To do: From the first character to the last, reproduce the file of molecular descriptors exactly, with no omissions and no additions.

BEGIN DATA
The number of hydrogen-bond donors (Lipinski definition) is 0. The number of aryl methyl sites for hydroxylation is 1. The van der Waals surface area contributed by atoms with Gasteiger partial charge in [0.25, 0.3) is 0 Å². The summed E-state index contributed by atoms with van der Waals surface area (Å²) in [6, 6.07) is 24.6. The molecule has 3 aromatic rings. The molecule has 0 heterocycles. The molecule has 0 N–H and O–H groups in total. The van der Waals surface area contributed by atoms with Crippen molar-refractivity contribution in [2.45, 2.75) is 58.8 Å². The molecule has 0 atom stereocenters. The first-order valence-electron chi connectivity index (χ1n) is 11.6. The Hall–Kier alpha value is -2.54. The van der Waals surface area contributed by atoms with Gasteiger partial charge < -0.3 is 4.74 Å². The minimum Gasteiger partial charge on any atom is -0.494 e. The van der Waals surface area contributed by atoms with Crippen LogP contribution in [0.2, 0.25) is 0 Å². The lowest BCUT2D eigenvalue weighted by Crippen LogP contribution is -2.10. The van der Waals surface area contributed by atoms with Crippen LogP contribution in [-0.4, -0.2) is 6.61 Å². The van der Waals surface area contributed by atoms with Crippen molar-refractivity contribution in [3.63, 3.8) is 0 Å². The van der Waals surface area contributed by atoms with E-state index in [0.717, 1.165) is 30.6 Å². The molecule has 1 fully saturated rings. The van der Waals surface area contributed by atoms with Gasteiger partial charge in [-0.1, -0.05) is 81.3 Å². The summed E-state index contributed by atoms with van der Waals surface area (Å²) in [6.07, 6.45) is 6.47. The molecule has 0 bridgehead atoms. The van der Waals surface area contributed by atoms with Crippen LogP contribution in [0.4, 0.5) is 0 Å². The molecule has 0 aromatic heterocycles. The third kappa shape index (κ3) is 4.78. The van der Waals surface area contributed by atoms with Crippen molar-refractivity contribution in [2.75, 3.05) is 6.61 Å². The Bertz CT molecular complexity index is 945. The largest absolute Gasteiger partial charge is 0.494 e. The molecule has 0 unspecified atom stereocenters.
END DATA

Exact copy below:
The number of hydrogen-bond donors (Lipinski definition) is 0. The number of aryl methyl sites for hydroxylation is 1. The van der Waals surface area contributed by atoms with Gasteiger partial charge in [0.25, 0.3) is 0 Å². The summed E-state index contributed by atoms with van der Waals surface area (Å²) in [6, 6.07) is 24.6. The molecule has 3 aromatic rings. The molecule has 0 heterocycles. The molecule has 0 N–H and O–H groups in total. The van der Waals surface area contributed by atoms with Crippen molar-refractivity contribution in [2.45, 2.75) is 58.8 Å². The molecule has 0 atom stereocenters. The first-order valence-electron chi connectivity index (χ1n) is 11.6. The Hall–Kier alpha value is -2.54. The van der Waals surface area contributed by atoms with Gasteiger partial charge < -0.3 is 4.74 Å². The minimum Gasteiger partial charge on any atom is -0.494 e. The van der Waals surface area contributed by atoms with Crippen LogP contribution in [0.2, 0.25) is 0 Å². The lowest BCUT2D eigenvalue weighted by Crippen LogP contribution is -2.10. The van der Waals surface area contributed by atoms with Crippen LogP contribution in [-0.4, -0.2) is 6.61 Å². The van der Waals surface area contributed by atoms with Crippen molar-refractivity contribution in [3.63, 3.8) is 0 Å². The van der Waals surface area contributed by atoms with E-state index in [0.717, 1.165) is 30.6 Å². The molecule has 1 fully saturated rings. The van der Waals surface area contributed by atoms with Gasteiger partial charge in [-0.1, -0.05) is 81.3 Å². The summed E-state index contributed by atoms with van der Waals surface area (Å²) in [6.07, 6.45) is 6.47. The molecule has 0 bridgehead atoms. The van der Waals surface area contributed by atoms with Crippen LogP contribution in [0.4, 0.5) is 0 Å². The molecule has 0 aromatic heterocycles. The third kappa shape index (κ3) is 4.78. The van der Waals surface area contributed by atoms with Crippen molar-refractivity contribution in [2.75, 3.05) is 6.61 Å². The Bertz CT molecular complexity index is 945. The largest absolute Gasteiger partial charge is 0.494 e. The molecule has 0 unspecified atom stereocenters.